Be Strong & Of A Good Courage: Why Study the Book of Joshua
Despite so much talk about ‘leadership’ today, there is a curious absence of the most important character quality: courage. Without courage, you cannot go forward, overcome obstacles, suppress fear, and make it safely to your destination. In short, without courage, you cannot lead. Remember that courage is not bravado, bullying, biceps, or bluster. Courage is the mastery of fear, a steeling determination to go forward, to take one’s focus off the obstacles and aim it clearly at the prize. No turning back.
To live as a Bible-believing Christian in an increasingly hostile world takes courage, conviction, and consecration, while willing to turn one’s back on comfort, convenience, and cowardice. In order to become ‘strong and courageous,’ one needs to learn the Bible, God’s Holy Word.
A great inspiration for this is the Book of Joshua. It is the first of a series of historical books in the Bible. The Book of Joshua has a victorious theme: After centuries of exile in Egypt, the children of Abraham, Isaac, and Jacob finally inherit the land promised to their fathers. The exodus is finished, the land is possessed, and the covenant with God renewed in the land.
Here are some points to get you started in your study of Joshua.
He came from the tribe of Ephraim and his original name was Hoshea, the son of Nun. Hoshea means ‘salvation.’ In Numbers 13:16, Moses changes his name to Yehoshua or Joshua, which means ‘Yahweh is salvation.’ The diminutive form of Yehoshua is Yeshua, the Hebrew name for Jesus.
While so many Bible books have anonymous authors, this one does not. It says in that Joshua wrote these words in the Book of the Law (Joshua 24:26). So he is the author of the book that bears his name.
Possess your possession.
Portrait of Christ in Joshua
1. Scarlet cord: Rahab the harlot and her city of Jericho were scheduled for invasion and destruction. The only thing that would save her and her family was hanging a scarlet coloured cord on the window of their home. Whoever dwelt in the house where the scarlet cord hung when the invasion occurred would be spared (2:18-19). This is similar to an event which happened 40 years earlier in Egypt: The Passoer. The death angel passed over any (Israelite) house in the land of Egypt that had the shed blood of the passover lamb on the window or door. What a powerful metaphor of the blood of Christ cleansing us from all sin (I John 1:7) and delivering us from death.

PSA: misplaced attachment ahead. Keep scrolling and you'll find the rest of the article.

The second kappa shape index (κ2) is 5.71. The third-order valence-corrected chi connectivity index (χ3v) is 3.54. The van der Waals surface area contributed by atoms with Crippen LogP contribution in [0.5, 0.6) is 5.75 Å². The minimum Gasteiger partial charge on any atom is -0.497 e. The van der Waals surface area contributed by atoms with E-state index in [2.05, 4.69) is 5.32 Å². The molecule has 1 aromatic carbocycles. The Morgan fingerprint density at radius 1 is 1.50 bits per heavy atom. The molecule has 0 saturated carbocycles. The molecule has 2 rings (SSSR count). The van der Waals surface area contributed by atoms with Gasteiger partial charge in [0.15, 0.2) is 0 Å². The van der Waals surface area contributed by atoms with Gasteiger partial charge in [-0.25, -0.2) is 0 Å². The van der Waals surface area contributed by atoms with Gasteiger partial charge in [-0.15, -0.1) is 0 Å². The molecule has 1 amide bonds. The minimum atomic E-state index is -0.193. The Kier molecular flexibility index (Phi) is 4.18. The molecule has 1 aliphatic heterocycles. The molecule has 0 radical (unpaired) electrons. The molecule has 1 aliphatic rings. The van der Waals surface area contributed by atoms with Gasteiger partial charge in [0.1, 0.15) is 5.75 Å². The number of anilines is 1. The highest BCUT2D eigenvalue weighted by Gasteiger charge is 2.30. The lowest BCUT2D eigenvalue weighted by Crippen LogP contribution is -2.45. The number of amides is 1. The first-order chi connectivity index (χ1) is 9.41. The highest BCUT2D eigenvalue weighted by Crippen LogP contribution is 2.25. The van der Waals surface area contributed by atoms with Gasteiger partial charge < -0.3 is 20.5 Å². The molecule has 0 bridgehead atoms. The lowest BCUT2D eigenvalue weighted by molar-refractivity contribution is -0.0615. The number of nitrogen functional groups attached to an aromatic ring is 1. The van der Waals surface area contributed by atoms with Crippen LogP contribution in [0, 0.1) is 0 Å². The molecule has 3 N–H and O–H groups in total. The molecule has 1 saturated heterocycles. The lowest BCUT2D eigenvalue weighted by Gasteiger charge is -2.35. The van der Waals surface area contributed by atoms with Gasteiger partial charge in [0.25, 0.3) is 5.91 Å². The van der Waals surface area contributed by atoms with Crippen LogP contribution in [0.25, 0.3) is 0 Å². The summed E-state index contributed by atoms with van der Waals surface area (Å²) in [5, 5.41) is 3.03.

2. Commander of the LORD’s Army (5:14): On the eve of the invasion of Jericho, the Commander stood before Joshua, who asked him if he was on Israel’s side or their enemies. He answered ‘Neither: I am Commander of the Lord’s army.’ This Commander had to be the Lord Himself because a) Joshua fell on his face and worshipped him and b) He said that the ground was holy.
Jesus Christ is coming back again, not to take sides, but to take over.
Joshua 1:8-9 (NKJV): This Book of the Law shall not depart from your mouth, but you shall meditate in it day and night, that you may observe to do according to all that is written in it. For then you will make your way prosperous, and then you will have good success. 9Have I not commanded you? Be strong and of good courage; do not be afraid, nor be dismayed, for the Lord your God is with you wherever you go.
Joshua 11:23 (KJV): So Joshua took the whole land, according to all that the LORD said unto Moses; and Joshua gave it for an inheritance unto Israel according to their divisions by their tribes. And the land rested from war.
• Fulfilled covenant: The Book of Joshua shows the proof that God fulfilled His covenant to Abraham, Isaac, and Jacob, to give their descendants the land of Canaan. God is faithful to His word (21:43, 45).
• Joshua: A forerunner of Jesus, Who leads His people out of sin and into their promised inheritance;
• Jordan River: Boundary to the promised land. It represents a line of consecration which needs to be crossed.
• Canaan: Represents our inheritance before God.
• Gilgal: Israel’s first camp in Canaan. It represents a place of covenant, where the ‘reproach of Egypt’ was rolled away.
• Conquest of Canaan: We have a glorious inheritance in Christ but we must ‘fight the good fight of faith’ (I Timothy 6:12) in order to receive it;
• Holy and Herem: The land was the holy inheritance of God but there were parts that were ‘herem,’ the accursed thing assigned for destruction. Jericho was one of those places. Failure to completely destroy the accursed brought judgment on Israel (Joshua 7:10-13).
• Supernatural intervention: In the battle of the south and the 5 kings, Joshua prayed that the sun would stand still in Gibeon and the moon over the Valley of Aijalon (10:12). The Scripture goes on to say that there was not a day before or sine, when the Lord obeyed a man, for He fought for Israel. God will move heaven and earth to intervene on behalf of His servants who are doing His will.
• Rest: After the battle, and fighting the good fight of faith, there is rest (Joshua 11:23; 14:15; 21:44; 22:4; 23:1).
Outline of Joshua
Crossing Jordan and Preparation to Invade Jericho 1-5
Conquest of Jericho 6
Sin of Achan 7
Conquest of Ai 8
Treaty with the Gibeonites 9
Conquest of the South 10
Conquest of the North, Kings slain 11-12
Land divided among the tribes; city of refuge 13-21
Reuben, Gad, Manasseh go to Transjordan; Altar of Witness at Jordan 22
Farewell speech, Covenant at Shechem, Death of Joshua 23-24
Joshua is a courageous, overcoming, victorious book. May it help you to become ‘strong and courageous’ in the coming days.